Surely in the present stage of our civilization a most basic sense of justice is affronted by the spectacle of incarcerating a human being upon the basis of a statement he made while insane; and this judgement can without difficulty be articulated in terms of the unreliability of the confession, the lack of rational choice of the accused, or simply a strong conviction that our system of law enforcement should not operate so as to take advantage of a person in this fashion. n129
 
The Blackburn Court adopted the view that insanity or mental illness alone justifies excluding a confession, made while insane, on the basis of justice. Without mention of justice, the Connelly Court found insanity an insufficient ground for excluding a confession. n130
 
2. Fifth Amendment Miranda Waiver

The Miranda decision required that a valid waiver be made voluntarily, knowingly and intelligently. n131 These three requirements were recently examined in Moran v. Burbine. n132 A valid waiver was described as having two stages. First, the waiver must be voluntary such that it is the product of a "free and deliberate choice." Second, it must be made with a full awareness of the nature of the Miranda rights and the consequences of abandoning those rights. In determining whether these two stages have been satisfied, the totality of the circumstances surrounding the interrogation must be evaluated. n133

It is unclear whether the Connelly Court required police overreaching as a prerequisite to finding an invalid waiver or simply as a prerequisite to finding an involuntary waiver. If the Court meant to limit the  [*449]  application of its decision to the voluntariness stage of a waiver, then lower and state courts are free to find a Miranda waiver invalid on the basis of the second stage, knowing and intelligent, absent police overreaching. There is support for this conclusion within the Connelly opinion. n134 In addition, at least one subsequent Supreme Court waiver decision considered whether a waiver was invalid on the basis of the second stage without requiring police overreaching as a prerequisite, n135 and at least one lower federal court followed Justice Brennan's advice in his dissent to avert the result in Connelly by considering this second stage separately. n136

The Connelly opinion also supports the proposition that police overreaching is a prerequisite for finding any Miranda waiver invalid. n137 If this was indeed the goal of the decision, the decision is flawed because it failed to recognize the importance of the second prong of an effective waiver -- the ability of the accused to understand his constitutional rights. The decision improperly focused on police activity to the exclusion of the accused's particular susceptibilities. This approach to finding a valid waiver contrasts sharply with previous decisions which recognized that a person cannot waive his constitutional rights without first knowing that these fundamental constitutional rights exist. In Johnson v. Zerbst, n138 the Court defined a waiver as being "an intentional relinquishment . . . of a known right . . . " n139 Whether a waiver was made intelligently depended "upon the particular facts and circumstances surrounding that case, including the background, experience, and conduct of the accused." n140 Furthermore, the Miranda Court saw police inactivity as a source of compulsion. In Miranda, a presumption  [*450]  of an invalid waiver could be dispelled when a police officer administered Miranda warnings, advising the suspect of his right to remain silent and his right to have counsel present. n141 Thus, failure to administer these warnings automatically resulted in a compelled confession where the interrogation was in a custodial setting.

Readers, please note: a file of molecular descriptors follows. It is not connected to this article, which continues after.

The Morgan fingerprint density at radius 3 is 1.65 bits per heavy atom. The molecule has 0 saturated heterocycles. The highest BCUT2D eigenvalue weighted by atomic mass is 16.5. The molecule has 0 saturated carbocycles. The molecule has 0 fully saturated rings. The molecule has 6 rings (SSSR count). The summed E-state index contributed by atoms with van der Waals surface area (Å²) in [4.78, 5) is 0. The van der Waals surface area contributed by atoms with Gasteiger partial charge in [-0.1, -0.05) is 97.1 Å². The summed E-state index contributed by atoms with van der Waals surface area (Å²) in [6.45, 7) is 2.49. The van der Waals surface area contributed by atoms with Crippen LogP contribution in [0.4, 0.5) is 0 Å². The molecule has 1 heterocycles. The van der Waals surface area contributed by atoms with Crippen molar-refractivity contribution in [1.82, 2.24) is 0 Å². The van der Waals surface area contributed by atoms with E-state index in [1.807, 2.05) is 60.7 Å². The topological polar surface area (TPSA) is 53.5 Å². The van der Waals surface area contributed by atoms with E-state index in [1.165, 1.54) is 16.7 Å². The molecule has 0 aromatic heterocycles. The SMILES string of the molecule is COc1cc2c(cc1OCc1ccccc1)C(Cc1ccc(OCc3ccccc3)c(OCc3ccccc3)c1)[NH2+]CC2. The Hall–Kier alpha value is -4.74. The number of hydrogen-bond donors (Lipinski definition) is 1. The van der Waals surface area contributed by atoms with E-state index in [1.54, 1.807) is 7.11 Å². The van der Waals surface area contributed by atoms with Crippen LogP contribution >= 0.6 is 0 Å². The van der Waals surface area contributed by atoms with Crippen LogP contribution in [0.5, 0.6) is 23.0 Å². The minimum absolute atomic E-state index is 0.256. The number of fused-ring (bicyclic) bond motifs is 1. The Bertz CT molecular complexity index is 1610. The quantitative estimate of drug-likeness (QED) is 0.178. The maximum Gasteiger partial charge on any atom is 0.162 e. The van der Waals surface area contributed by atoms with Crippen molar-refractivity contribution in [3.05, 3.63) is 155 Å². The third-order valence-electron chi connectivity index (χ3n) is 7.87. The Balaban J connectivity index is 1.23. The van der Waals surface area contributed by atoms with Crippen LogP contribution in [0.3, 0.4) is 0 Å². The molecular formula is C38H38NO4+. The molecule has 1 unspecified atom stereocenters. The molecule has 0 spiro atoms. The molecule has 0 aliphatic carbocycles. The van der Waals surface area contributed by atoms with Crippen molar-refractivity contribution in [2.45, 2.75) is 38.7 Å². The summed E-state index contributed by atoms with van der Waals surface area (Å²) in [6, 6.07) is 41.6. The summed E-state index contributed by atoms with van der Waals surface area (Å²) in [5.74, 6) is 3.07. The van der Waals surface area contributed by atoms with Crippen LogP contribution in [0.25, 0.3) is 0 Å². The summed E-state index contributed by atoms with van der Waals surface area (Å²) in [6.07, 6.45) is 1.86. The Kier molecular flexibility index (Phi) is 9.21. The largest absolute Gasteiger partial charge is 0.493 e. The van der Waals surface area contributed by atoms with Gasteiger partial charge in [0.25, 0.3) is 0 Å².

Administering warnings does not end the inquiry into what constitutes a valid waiver. A suspect must also be made aware of his rights and the consequences of a waiver through warnings which are in clear and unequivocal terms. n142 If the defendant is not adequately made aware of his rights and the consequences of abandoning those rights, the waiver of those rights must be found invalid. The decision to waive one's constitutional rights must be made solely by the accused. In order to make this decision, the accused must, at a minimum, be aware of those constitutional rights. n143 In addition, an intelligent decision to waive one's rights necessitates an awareness of the consequences which will flow from that decision. n144 These characteristics of a valid waiver are not satisfied by a mere finding of no police overreaching.

In the Connelly opinion, Chief Justice Rehnquist quoted passages from Moran out of context in order to support his conclusion that police coercion is a necessary prerequisite for finding a waiver invalid. n145 The Chief Justice omitted intermediary sentences pertaining to the second stage of a waiver. n146 In its complete form, the passage described  [*451]  both stages, and then explained how each stage was satisfied. n147 The gist of the adulterated passage was that a valid waiver must be voluntary, and because there was no police coercion in Moran, the waiver was valid. This set the stage for his successful attack on the Miranda doctrine, limiting the inquiry into a voluntary, knowing and intelligent waiver with a superceding police coercion requirement.
 
C. CONNELLY SHOULD NOT ADVERSELY AFFECT THE MENTALLY RETARDED DEFENDANT